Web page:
Thyroid cancer is cancer that affects the thyroid gland, a small gland at the base of the neck.
The most common symptom of cancer of the thyroid is a painless lump or swelling that develops in the neck.
Other symptoms only tend to occur after the condition has reached an advanced stage, and may include:
- unexplained hoarseness that lasts for more than a few weeks
- a sore throat or difficulty swallowing that doesn’t get better
- a lump elsewhere in your neck
It’s important to remember that if you have a lump in your thyroid gland, it doesn’t necessarily mean you have thyroid cancer. About 1 in 20 thyroid lumps are cancerous.
The Thyroid Gland
The thyroid gland consists of two lobes located on either side of the windpipe. Its main purpose is to release hormones (chemicals that have powerful effects on many different functions of the body).
The thyroid gland releases three separate hormones:
The T3 and T4 hormones help regulate the body’s metabolic rate (the rate at which the various processes in the body work, such as how quickly calories are burnt).
An excess of T3 and T4 will make you feel overactive, and you may lose weight. If you don’t have enough of these hormones, you’ll feel sluggish, and you may gain weight.
Calcitonin helps control blood calcium levels. Calcium is a mineral that performs some important functions, such as building strong bones.
Calcitonin isn’t essential for maintaining good health because your body also has other ways of controlling calcium.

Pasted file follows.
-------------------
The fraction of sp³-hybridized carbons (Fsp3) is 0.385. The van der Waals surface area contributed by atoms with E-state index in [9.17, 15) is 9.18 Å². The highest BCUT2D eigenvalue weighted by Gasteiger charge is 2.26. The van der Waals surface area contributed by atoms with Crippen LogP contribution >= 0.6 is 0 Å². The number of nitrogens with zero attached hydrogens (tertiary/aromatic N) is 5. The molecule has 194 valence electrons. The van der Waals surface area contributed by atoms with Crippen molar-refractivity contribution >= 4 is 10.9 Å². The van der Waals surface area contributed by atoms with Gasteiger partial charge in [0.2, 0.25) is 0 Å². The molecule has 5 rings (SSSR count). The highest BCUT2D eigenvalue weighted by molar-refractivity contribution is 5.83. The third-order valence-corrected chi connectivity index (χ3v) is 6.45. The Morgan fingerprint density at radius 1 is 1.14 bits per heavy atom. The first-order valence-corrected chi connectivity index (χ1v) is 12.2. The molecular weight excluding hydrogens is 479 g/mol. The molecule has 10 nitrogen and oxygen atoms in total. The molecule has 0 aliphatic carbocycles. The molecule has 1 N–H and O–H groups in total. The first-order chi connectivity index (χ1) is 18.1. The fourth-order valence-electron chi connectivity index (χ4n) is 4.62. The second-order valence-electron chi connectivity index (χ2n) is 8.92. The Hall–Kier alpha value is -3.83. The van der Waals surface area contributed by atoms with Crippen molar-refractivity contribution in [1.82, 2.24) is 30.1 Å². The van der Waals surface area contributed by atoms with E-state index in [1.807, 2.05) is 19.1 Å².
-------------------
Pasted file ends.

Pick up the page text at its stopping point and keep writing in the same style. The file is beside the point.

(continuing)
Types of Thyroid Cancer
There are four main types of thyroid cancer. They are:
- Papillary carcinoma – this is the most common type, accounting for about 6 out of 10 (60%) cases; it usually affects people under the age of 40, particularly women
- Follicular carcinoma – accounts for around 3 out of 20 (15%) cases of thyroid cancer and tends to affect older adults
- Medullary thyroid carcinoma – accounts for between 5 and 8 out of every 100 diagnosed cases (5-8%); unlike the other types of thyroid cancer, medullary thyroid carcinoma can run in families
- Anaplastic thyroid carcinoma – this is the rarest and most aggressive type of thyroid cancer, accounting for less than 1 in 20 thyroid cancers; it usually affects older people over the age of 60
Papillary and follicular carcinomas are sometimes known as differentiated thyroid cancers, and they’re often treated in the same way.
What causes Thyroid Cancer?
In most cases, the cause of thyroid cancer is unknown. However, certain things can increase your chances of developing the condition.
Risk factors for thyroid cancer include:
- having a benign (non-cancerous) thyroid condition
- having a family history of thyroid cancer (in the case of medullary thyroid cancer)
- having a bowel condition known as familial adenomatous polyposis
- acromegaly – a rare condition where the body produces too much growth hormone
- having a previous benign (non-cancerous) breast condition
- weight and height
- radiation exposure
Diagnosing Thyroid Cancer
A type of blood test known as a thyroid function test will measure the hormone levels in your blood and rule out or confirm other thyroid problems.
If nothing else seems to be causing the lump in your thyroid, fine-needle aspiration cytology (FNAC) is used.
Further testing may be required if the FNAC results are inconclusive, or if more information is needed to make your treatment more effective.
Treating Thyroid Cancer
Your recommended treatment plan will depend on the type and grade of your cancer, and whether a complete cure is realistically achievable.
Differentiated thyroid cancers (DTCs) are treated using a combination of surgery to remove the thyroid gland (thyroidectomy) and a type of radiotherapy that destroys any remaining cancer cells and prevents the thyroid cancer returning.
Medullary thyroid carcinomas tend to spread faster than DTCs, so it may be necessary to remove any nearby lymph nodes, as well as your thyroid gland.